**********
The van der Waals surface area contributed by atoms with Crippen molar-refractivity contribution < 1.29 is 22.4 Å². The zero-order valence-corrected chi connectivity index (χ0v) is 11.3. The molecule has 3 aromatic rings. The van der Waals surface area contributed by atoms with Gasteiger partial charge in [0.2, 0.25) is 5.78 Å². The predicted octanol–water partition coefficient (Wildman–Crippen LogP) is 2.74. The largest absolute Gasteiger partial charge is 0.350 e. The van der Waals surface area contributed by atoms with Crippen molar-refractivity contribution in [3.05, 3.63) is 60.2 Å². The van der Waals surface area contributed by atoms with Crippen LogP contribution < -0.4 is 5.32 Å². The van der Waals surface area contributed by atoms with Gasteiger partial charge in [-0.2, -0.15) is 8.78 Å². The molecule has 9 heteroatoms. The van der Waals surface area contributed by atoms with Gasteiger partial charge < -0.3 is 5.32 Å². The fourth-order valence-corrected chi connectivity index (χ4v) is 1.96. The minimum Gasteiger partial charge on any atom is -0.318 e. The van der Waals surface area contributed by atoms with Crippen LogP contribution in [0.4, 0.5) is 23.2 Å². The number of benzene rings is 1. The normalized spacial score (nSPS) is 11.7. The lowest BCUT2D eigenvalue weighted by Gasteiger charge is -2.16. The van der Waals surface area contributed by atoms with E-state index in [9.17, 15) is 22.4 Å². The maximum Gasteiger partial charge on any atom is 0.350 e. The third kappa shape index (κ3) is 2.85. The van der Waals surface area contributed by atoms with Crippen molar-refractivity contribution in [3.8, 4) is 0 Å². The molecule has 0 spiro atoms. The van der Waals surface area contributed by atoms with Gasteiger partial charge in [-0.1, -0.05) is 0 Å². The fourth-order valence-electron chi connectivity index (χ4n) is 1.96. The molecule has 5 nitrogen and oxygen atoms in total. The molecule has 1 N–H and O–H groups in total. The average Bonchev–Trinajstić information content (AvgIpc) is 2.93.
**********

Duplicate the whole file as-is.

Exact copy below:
The van der Waals surface area contributed by atoms with Crippen molar-refractivity contribution < 1.29 is 22.4 Å². The zero-order valence-corrected chi connectivity index (χ0v) is 11.3. The molecule has 3 aromatic rings. The van der Waals surface area contributed by atoms with Gasteiger partial charge in [0.2, 0.25) is 5.78 Å². The predicted octanol–water partition coefficient (Wildman–Crippen LogP) is 2.74. The largest absolute Gasteiger partial charge is 0.350 e. The van der Waals surface area contributed by atoms with Crippen molar-refractivity contribution in [3.05, 3.63) is 60.2 Å². The van der Waals surface area contributed by atoms with Crippen LogP contribution < -0.4 is 5.32 Å². The van der Waals surface area contributed by atoms with Gasteiger partial charge in [-0.2, -0.15) is 8.78 Å². The molecule has 9 heteroatoms. The van der Waals surface area contributed by atoms with Gasteiger partial charge < -0.3 is 5.32 Å². The fourth-order valence-corrected chi connectivity index (χ4v) is 1.96. The minimum Gasteiger partial charge on any atom is -0.318 e. The van der Waals surface area contributed by atoms with Crippen LogP contribution in [0.4, 0.5) is 23.2 Å². The number of benzene rings is 1. The normalized spacial score (nSPS) is 11.7. The lowest BCUT2D eigenvalue weighted by Gasteiger charge is -2.16. The van der Waals surface area contributed by atoms with E-state index in [9.17, 15) is 22.4 Å². The maximum Gasteiger partial charge on any atom is 0.350 e. The third kappa shape index (κ3) is 2.85. The van der Waals surface area contributed by atoms with Crippen molar-refractivity contribution in [3.8, 4) is 0 Å². The molecule has 0 spiro atoms. The van der Waals surface area contributed by atoms with Gasteiger partial charge in [-0.1, -0.05) is 0 Å². The fourth-order valence-electron chi connectivity index (χ4n) is 1.96. The molecule has 5 nitrogen and oxygen atoms in total. The molecule has 1 N–H and O–H groups in total. The average Bonchev–Trinajstić information content (AvgIpc) is 2.93.